In the fine arts world, printmaking often gets a bad rap. Whether it's a design mass-produced on T-shirts or Andy Warhol's poppy screenprinted Marilyn Monroe heads, critiques range from "simple" to "unoriginal." Yet much of the art form of printmaking -- both the process and the history -- has fallen into obscurity. This weekend, the process is explored in art shows at both Red Arrow Contemporary and The Basement Gallery.
Today, printmaking has become synonymous with the screen printing technique. Negative images are created using light-sensitive emulsions on a tightly woven screen allowing for positive images to be printed on just about any flat surface. But other printmaking processes -- the older, more complex ones, such as wood carving and etching -- are ignored.
"I think that a lot of areas are overlooked while other areas are flourishing," says Elissa Stafford, co-director of Red Arrow Contemporary, which hosts Stay Up All Nite Saturday at 6 p.m., an exhibition of the screen printed works of the Austin art outfit Industry Wrecking Crew.
If you ask Raymond Butler about printmaking, the first thing he'll do is crack open his wallet and pull out a dollar bill. Butler curated a show that will go on display Saturday at the Basement Gallery featuring various printmaking works.
"People don't realize it's a thing they use every day," he says, pointing at the intricate line work around the bills border. "But it's a form of printmaking that's used to make it. There's so much going on. There are so many different shadings and drawing techniques, hatching and crosshatching and gradients."
Despite the intricacies of carving negative images into materials and printing them, the growing printmaking technique is undoubtedly screen printing. Whether that's attributed to the ease of mass production or the appeal of the designs, Stafford agrees, saying, "Screen printing is one of the areas in print that is thriving."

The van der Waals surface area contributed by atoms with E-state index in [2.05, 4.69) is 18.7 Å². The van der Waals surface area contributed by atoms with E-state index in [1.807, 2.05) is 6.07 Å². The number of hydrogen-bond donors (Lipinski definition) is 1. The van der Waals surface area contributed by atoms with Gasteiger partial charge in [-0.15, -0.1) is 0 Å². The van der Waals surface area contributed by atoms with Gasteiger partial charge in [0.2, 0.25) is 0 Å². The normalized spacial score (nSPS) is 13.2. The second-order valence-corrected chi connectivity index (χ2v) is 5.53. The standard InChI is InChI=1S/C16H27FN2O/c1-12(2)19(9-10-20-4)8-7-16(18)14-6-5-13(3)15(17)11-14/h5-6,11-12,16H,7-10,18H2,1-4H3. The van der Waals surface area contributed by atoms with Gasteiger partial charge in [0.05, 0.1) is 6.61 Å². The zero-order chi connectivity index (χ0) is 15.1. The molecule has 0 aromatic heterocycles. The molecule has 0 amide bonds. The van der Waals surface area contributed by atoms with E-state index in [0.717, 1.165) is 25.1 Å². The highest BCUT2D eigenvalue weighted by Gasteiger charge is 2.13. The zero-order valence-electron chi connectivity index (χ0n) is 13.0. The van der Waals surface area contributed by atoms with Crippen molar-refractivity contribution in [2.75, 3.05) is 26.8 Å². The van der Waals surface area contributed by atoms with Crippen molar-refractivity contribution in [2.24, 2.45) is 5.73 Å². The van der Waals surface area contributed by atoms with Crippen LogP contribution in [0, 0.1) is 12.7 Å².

Butler see's a public resistance to screen printing as a fine art, though. "People don't know that screen printing is a way to create art as well as T-shirts," Butler says. "People, when they hear print, they hear 'reproduction.' They don't think the print making method is a way of creating art. These aren't reproductions of works that have been done before, these are the works that are created."
But it appears as if both Red Arrow and the Basement Gallery are actively trying to change this perception of printmaking. As serendipitous as it seems, both galleries host printmaking affairs at the same time.
Maybe it's blind chance, or maybe printmaking is ready to make some serious headway in Dallas. After all, the landscape seems ripe for it -- while the city is making a push for hyper-contemporary art maybe a counterbalance of design-oriented art is just what the scene needs. Maybe, as Butler is trying to do, art appreciators just need to see the process of print making in front of them to understand that this isn't a process just for mass production or kitschy T-shirt designs.
Whatever the reasons, both of these shows promise to be entirely original and impressive affairs. And, perhaps, we'll see more of their ilk in the future.
The opening reception for Red Arrow Contemporary's Stay Up All Nite takes place from 6-8 p.m. Saturday, entry is free; Real Print Sh*t opens with a party at 7 p.m. Saturday at The Basement Gallery, entry is $10.
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